The conversation continues with a new topic : a discussion of General Douglas
MacArthur. Eisenhower says that if a writer is going to do a book on the Philippines,
MacArthur "will do his best to get to see that manuscript. He will do his best to write it .
As a matter of fact, I know, his own chief of staff told me that MacArthur wrote
paragraph after paragraph of that Frazier Hunt book." Eisenhower tells Gunther that
MacArthur has "uncanny judgement" and "comes out a hero ." In response, Gunther says
that Mar-Arthur has been "smart" and Eisenhower responds "Huh. And then, and still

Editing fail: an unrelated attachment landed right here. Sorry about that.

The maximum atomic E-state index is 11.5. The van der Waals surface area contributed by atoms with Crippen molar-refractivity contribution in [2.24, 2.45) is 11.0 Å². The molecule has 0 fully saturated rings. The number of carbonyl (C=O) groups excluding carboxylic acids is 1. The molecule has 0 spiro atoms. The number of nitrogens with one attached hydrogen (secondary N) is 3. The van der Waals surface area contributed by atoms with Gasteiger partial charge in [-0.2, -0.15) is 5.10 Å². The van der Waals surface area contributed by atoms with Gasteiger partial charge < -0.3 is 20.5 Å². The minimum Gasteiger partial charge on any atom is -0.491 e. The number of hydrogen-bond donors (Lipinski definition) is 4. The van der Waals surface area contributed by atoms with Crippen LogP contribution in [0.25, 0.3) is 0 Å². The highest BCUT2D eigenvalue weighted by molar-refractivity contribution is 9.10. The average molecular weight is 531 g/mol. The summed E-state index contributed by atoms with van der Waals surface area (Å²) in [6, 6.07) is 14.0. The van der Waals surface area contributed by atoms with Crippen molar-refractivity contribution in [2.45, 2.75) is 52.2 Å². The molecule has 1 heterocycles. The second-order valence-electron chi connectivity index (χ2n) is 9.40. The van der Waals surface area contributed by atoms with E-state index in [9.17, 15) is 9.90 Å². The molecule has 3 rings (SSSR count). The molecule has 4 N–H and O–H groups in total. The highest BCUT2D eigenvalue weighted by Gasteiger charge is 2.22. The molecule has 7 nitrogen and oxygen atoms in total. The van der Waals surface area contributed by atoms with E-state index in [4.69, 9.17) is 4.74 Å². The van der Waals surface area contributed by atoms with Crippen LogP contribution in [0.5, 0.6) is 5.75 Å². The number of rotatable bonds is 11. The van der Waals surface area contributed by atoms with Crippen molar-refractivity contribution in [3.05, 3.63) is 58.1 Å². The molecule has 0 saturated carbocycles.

trying to keep it before the American public that the reason he hasn't been home is
because insistent daily duty would not allow him to do so and because he is sacrificing
that to the American people. Why, goddamn his soul!"
Eisenhower ends the conversation by recounting that "when he [MacArthur] went down
to the Philippines, you know what he did? He insisted on twenty-one guns. He said he
was ruler of a country-. We went down there when what's-his-name, the first president
after the war was inaugurated. He insisted on it again. Oh, they had a hell of a fight .
Then I think they finally compromised and he got nineteen. I tell you what I'd do, go out
there and write a book. . ."
At this point the recording becomes difficult to understand ; it appears that Gunther has
moved toward the door.